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MLB launches the Fan Cave

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Remember last month when we mentioned that Major League Baseball was looking for someone for their “dream job?” With that job being to move to New York to star in a baseball web series and “be a part of a live interactive experience for baseball fans that will include watching every MLB game over the course of the entire baseball season?” Well, they found their huckleberry — two huckleberries, actually — and they’ve explained the concept behind the job. It’s all part of a product/production called The MLB Fan Cave, and it’s way more elaborate than I had figured when we first heard about it.

First, the space: it’s a 15,000 square foot baseball playground/studio/apartment at the corner of 4th and Broadway (the former Tower Records space). The joint — at street level — has a couple dozen 14-foot windows, so the guys inside (more on the guys below) will be visible to people on the street.

Inside the Cave: total baseball immersion: The place will have a massive Ozymandias-style video wall, with three 60-inch TVs surrounded by 12 32-inch TVs. Given that there are 15 games on a full night’s schedule, you know what that means: watching each and every game, all season long. Beyond that, there will be all kinds of basebally things inside, like a “Pepsi Porch” like you see in some ballparks, statues of ballplayers, baseball memorabilia and collectibles, a DJ booth, a barber/tattoo chair, a 50s-style diner/cafe, a radar gun-equipped pitching area, game room, pool tables and all kinds of stuff in that vein.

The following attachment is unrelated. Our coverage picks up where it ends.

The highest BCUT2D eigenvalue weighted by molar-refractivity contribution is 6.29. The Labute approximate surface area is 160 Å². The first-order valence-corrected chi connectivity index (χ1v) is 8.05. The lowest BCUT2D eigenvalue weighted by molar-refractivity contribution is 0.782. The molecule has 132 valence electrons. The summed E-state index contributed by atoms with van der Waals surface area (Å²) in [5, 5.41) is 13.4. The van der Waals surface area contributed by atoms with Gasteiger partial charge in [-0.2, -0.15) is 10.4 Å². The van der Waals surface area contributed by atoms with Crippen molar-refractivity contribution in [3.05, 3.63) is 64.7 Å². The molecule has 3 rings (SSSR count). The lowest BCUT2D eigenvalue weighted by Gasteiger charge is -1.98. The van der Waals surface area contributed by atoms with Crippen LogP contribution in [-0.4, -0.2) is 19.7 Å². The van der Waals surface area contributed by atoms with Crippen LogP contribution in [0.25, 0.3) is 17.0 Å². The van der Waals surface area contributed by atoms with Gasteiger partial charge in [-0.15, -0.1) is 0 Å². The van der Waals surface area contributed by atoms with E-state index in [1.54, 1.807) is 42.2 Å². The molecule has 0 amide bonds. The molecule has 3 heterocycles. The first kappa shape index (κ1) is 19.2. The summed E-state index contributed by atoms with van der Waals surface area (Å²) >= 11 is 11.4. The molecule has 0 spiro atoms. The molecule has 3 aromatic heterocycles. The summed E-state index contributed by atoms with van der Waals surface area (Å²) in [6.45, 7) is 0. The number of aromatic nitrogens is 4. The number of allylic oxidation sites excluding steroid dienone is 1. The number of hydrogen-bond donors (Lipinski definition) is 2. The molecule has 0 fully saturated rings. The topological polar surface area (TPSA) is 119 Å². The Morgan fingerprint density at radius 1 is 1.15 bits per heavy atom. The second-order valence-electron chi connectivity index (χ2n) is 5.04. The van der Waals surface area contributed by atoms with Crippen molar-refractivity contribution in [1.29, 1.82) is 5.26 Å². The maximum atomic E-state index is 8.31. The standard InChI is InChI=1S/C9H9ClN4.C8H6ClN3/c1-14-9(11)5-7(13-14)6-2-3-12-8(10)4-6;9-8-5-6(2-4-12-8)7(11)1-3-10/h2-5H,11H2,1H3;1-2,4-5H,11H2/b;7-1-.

Inhabiting this baseball Shangri-La will be Mike O’Hara. O’Hara was born in Yonkers, N.Y. and he’s a Yankees fan, but he has lived in Los Angeles for a while where he has been a sometimes actor/sometimes singer for what sounds like a Dropkick Murphys-style punk band called “The Mighty Regis.” He’s a Syracuse grad who applied and was accepted to law school before deciding instead to move to L.A. and get into the entertainment business. I don’t know how this show/project will do, but so far O’Hara seems to have made wise decisions. Such as not going to law school and leaving his Irish punk band behind in the name of baseball.

O’Hara has a wingman in this endeavor. His name is Ryan Wagner. Wagner is an O’s fan from Baltimore. Wagner has a sports broadcasting degree and has done some stage acting as well as covered the Orioles for 1370 AM in Baltimore.

MLB isn’t describing it this way but, based on both the setup and the reality show backgrounds of the production and creative crew, O’Hara and Wagner will essentially be doing a baseball fan reality show. Except it sounds like it will be less-contrived than MTV-style offerings and will be on multiple platforms. They’ll be on Facebook, Twitter and will write a blog on MLB.com. They’ll do custom videos, including humor bits, man-on-the-street bits, and hosting of guests such as ballplayers and other interesting folks (note: that barber/tattoo chair will be manned by ballplayers’ favorite barbers and tattoo artists).  O’Hara and Wagner will also make appearances on MLB Network.